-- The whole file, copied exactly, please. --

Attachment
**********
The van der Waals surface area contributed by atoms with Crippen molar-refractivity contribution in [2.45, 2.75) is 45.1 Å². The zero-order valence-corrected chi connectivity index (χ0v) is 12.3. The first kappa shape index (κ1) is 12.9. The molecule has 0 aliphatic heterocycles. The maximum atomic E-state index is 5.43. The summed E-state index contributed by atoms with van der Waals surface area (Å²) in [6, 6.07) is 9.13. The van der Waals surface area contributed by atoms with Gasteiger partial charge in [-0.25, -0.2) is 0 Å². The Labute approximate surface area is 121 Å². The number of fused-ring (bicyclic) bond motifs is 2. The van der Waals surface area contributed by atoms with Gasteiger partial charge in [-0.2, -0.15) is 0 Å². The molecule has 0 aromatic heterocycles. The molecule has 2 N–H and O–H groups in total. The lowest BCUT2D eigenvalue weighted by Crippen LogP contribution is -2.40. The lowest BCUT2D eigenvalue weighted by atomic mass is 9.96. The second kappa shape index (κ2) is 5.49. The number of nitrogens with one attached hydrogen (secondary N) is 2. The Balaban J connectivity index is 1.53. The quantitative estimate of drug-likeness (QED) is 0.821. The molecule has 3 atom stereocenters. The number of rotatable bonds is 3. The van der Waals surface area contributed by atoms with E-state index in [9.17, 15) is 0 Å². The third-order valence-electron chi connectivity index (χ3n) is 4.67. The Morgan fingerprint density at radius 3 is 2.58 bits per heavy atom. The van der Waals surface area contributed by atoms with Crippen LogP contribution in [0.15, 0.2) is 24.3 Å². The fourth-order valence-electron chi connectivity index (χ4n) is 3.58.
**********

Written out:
The van der Waals surface area contributed by atoms with Crippen molar-refractivity contribution in [2.45, 2.75) is 45.1 Å². The zero-order valence-corrected chi connectivity index (χ0v) is 12.3. The first kappa shape index (κ1) is 12.9. The molecule has 0 aliphatic heterocycles. The maximum atomic E-state index is 5.43. The summed E-state index contributed by atoms with van der Waals surface area (Å²) in [6, 6.07) is 9.13. The van der Waals surface area contributed by atoms with Gasteiger partial charge in [-0.25, -0.2) is 0 Å². The Labute approximate surface area is 121 Å². The number of fused-ring (bicyclic) bond motifs is 2. The van der Waals surface area contributed by atoms with Gasteiger partial charge in [-0.2, -0.15) is 0 Å². The molecule has 0 aromatic heterocycles. The molecule has 2 N–H and O–H groups in total. The lowest BCUT2D eigenvalue weighted by Crippen LogP contribution is -2.40. The lowest BCUT2D eigenvalue weighted by atomic mass is 9.96. The second kappa shape index (κ2) is 5.49. The number of nitrogens with one attached hydrogen (secondary N) is 2. The Balaban J connectivity index is 1.53. The quantitative estimate of drug-likeness (QED) is 0.821. The molecule has 3 atom stereocenters. The number of rotatable bonds is 3. The van der Waals surface area contributed by atoms with E-state index in [9.17, 15) is 0 Å². The third-order valence-electron chi connectivity index (χ3n) is 4.67. The Morgan fingerprint density at radius 3 is 2.58 bits per heavy atom. The van der Waals surface area contributed by atoms with Crippen LogP contribution in [0.15, 0.2) is 24.3 Å². The fourth-order valence-electron chi connectivity index (χ4n) is 3.58.